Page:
That’s just one source of success stories, of course; there are plenty of others, covering nearly all types of lifestyles. From starting businesses to working as part of a research team that makes a small discovery that might, at some point in the future, help to get closer to creating a treatment for one type of cancer*, there’s lots of ways to be a success in this world, and most of them are encouraging in how they show the ability of nearly anyone to make a positive difference in this world of ours. (*As an aside: If you weren’t familiar, this is how research tends to work; rather than a grand ‘Cure for Cancer!’ ever being announced, it’ll be a slow, gradual process, adding one treatment after another that does a little bit more to treat or prevent cancer. We, as a species, might eliminate cancer one day, but its death will be one by a thousand cuts, not a single sweeping blow.  Personally, I’d love the opportunity to help deliver a cut or two.)

All of this is not to say that every success story motivates me; as I’m sure you are aware, not everyone who is a success in this world got to that point by virtue of their own hard work, determination, creativity, and perseverance. There are more than a few people out there who are living the good life due to reasons that can be summed up as a ‘lucky birth’, being born with the good looks or nice voice that can, particularly in a world so focused on entertainment, lead to making more than most of the business owners listed on the Inc. 5000 (and all of the scientists working to cure cancer, combined) without having to make much effort to do something truly useful in the world. (And let’s not get started on those people who are ‘famous for being famous’, whose best skill is simply being born into a rich family that doesn’t do a good enough job of keeping their offspring out of the public eye.)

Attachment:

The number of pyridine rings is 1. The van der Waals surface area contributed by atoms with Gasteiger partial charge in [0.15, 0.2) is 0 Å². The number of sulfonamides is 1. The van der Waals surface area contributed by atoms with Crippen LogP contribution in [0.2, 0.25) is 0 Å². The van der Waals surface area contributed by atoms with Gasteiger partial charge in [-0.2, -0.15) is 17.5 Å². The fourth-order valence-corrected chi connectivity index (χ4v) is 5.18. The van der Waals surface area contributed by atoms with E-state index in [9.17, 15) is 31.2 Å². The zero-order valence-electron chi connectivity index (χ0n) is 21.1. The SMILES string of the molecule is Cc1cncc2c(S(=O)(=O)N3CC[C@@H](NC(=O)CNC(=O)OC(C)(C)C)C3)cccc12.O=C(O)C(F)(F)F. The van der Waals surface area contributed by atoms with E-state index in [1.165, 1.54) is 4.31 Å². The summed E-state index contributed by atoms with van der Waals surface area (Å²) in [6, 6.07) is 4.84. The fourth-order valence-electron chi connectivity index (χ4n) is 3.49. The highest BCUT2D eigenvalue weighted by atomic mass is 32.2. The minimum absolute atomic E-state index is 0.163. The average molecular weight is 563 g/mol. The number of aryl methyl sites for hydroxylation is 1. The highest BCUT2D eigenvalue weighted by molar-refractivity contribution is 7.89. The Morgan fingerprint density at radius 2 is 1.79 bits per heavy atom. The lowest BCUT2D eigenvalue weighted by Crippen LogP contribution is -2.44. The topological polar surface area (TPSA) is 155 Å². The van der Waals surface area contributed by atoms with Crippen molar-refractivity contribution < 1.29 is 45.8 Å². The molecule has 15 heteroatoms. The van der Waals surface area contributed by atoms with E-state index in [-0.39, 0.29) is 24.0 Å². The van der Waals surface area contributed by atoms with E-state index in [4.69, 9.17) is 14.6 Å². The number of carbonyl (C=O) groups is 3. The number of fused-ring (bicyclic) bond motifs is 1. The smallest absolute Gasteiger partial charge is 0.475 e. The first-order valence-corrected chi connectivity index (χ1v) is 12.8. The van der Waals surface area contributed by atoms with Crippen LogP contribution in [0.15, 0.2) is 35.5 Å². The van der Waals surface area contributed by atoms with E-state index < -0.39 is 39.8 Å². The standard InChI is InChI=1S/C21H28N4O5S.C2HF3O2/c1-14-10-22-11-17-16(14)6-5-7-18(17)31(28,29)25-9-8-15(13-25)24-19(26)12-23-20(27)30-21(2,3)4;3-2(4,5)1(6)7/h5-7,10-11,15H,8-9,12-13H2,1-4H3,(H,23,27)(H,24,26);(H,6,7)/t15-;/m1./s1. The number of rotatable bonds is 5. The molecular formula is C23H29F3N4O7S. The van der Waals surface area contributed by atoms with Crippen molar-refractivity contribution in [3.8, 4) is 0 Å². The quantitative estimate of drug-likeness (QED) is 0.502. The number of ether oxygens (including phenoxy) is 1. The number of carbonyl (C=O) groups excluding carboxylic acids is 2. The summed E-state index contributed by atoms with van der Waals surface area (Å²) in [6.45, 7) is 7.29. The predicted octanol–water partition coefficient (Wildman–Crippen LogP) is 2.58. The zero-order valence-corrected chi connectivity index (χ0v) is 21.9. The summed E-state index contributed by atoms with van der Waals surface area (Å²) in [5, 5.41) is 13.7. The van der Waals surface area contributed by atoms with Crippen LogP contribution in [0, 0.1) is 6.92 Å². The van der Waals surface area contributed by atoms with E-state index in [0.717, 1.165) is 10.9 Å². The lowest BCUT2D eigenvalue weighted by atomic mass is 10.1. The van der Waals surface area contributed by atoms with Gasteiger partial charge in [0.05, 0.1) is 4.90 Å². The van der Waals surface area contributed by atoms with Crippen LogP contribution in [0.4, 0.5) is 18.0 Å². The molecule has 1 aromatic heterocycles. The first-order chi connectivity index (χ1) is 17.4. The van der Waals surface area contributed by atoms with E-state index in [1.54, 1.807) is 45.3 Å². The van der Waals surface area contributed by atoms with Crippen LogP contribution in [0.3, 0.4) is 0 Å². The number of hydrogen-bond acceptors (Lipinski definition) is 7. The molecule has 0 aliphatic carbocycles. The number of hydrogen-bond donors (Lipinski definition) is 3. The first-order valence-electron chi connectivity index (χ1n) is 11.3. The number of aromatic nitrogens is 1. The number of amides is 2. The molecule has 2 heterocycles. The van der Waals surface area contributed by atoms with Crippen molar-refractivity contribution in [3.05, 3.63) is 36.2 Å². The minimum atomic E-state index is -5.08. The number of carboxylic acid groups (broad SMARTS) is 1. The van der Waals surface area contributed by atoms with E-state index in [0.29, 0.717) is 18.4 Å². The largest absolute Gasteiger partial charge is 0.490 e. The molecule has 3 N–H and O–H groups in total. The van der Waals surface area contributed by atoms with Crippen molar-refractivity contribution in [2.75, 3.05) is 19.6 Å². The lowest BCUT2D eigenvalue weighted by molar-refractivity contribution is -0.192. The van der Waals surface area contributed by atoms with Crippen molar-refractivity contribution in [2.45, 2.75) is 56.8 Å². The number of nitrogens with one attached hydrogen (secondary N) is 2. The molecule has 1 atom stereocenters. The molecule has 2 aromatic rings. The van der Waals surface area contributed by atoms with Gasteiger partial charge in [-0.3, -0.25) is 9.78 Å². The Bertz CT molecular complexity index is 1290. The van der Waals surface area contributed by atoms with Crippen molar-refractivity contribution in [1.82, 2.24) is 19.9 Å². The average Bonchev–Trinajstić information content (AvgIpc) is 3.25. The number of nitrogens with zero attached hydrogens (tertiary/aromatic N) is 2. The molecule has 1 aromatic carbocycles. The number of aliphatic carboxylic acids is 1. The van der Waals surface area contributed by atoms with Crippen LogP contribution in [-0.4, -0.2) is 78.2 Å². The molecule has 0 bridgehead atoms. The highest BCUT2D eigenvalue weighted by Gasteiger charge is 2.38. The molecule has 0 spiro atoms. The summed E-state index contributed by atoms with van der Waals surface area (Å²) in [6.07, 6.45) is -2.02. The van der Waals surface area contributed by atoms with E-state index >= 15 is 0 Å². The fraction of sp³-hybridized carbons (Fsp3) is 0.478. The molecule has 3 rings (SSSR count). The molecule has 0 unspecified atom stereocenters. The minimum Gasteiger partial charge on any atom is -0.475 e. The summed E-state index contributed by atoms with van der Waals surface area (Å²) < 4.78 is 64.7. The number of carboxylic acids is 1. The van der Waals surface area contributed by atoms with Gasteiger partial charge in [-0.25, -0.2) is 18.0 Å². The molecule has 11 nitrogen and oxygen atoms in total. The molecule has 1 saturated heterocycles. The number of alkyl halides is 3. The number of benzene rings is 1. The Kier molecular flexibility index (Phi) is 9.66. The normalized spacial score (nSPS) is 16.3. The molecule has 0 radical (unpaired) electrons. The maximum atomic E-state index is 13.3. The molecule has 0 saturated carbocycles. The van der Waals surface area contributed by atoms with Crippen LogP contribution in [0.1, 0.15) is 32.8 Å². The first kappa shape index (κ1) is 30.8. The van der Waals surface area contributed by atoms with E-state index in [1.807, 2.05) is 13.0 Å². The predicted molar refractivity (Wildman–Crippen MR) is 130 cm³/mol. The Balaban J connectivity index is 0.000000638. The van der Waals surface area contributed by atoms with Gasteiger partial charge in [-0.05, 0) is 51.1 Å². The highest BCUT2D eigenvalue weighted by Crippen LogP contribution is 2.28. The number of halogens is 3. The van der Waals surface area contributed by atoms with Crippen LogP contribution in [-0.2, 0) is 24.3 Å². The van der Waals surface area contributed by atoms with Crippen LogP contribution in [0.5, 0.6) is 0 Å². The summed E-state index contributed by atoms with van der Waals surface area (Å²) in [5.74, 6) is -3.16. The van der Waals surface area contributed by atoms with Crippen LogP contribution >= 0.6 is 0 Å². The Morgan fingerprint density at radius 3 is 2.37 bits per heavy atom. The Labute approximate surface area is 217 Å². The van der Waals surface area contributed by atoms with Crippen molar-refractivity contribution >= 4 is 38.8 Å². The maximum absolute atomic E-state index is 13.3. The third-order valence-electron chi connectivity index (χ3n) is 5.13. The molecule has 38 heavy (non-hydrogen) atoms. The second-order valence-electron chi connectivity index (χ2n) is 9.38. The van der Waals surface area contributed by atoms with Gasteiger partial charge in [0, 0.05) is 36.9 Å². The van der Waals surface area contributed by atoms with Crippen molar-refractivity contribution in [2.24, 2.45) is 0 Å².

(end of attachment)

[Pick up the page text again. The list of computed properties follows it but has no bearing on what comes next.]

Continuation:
Picture Unrelated

But those are the exceptions that prove the rule, I think: for every success that is simply the result of well-off parents or lucky genes, there are at least ten successes that show how people, even those who might otherwise have simply given up in life, are able to pick themselves up and build a great life for themselves. It’s amazing to see just how successful some such people can be, and it’s greatly encouraging, particularly as I find myself in a less than successful position at the moment and seek to improve my life. Yup, the success of others, by and large, is a great motivation in my life; so keep up the good work, everyone!

What about you? Does the success of others motivate or depress you? Does the method by which they reached success have a major impact on how you feel?

Iron Man picture from marvelousRoland, Paris Hilton picture from Eva Rinaldi Celebrity and Live Music Photographer